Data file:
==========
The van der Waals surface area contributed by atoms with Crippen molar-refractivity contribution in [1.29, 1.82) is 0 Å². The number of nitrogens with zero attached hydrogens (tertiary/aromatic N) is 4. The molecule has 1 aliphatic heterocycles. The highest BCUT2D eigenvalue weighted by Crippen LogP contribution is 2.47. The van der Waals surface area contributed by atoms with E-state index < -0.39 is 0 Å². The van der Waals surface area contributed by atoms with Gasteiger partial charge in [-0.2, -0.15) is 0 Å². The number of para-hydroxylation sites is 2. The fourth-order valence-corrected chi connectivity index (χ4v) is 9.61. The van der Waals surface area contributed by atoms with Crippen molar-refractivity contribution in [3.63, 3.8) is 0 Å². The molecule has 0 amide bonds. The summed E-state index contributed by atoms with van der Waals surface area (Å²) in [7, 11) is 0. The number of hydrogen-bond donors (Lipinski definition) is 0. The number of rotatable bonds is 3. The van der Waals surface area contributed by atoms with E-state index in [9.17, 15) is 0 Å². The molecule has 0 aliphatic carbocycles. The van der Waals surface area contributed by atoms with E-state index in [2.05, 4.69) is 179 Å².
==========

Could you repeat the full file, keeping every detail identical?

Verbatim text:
The van der Waals surface area contributed by atoms with Crippen molar-refractivity contribution in [1.29, 1.82) is 0 Å². The number of nitrogens with zero attached hydrogens (tertiary/aromatic N) is 4. The molecule has 1 aliphatic heterocycles. The highest BCUT2D eigenvalue weighted by Crippen LogP contribution is 2.47. The van der Waals surface area contributed by atoms with E-state index < -0.39 is 0 Å². The van der Waals surface area contributed by atoms with Gasteiger partial charge in [-0.2, -0.15) is 0 Å². The number of para-hydroxylation sites is 2. The fourth-order valence-corrected chi connectivity index (χ4v) is 9.61. The van der Waals surface area contributed by atoms with Crippen molar-refractivity contribution in [3.63, 3.8) is 0 Å². The molecule has 0 amide bonds. The summed E-state index contributed by atoms with van der Waals surface area (Å²) in [7, 11) is 0. The number of hydrogen-bond donors (Lipinski definition) is 0. The number of rotatable bonds is 3. The van der Waals surface area contributed by atoms with E-state index in [9.17, 15) is 0 Å². The molecule has 0 aliphatic carbocycles. The van der Waals surface area contributed by atoms with E-state index in [2.05, 4.69) is 179 Å².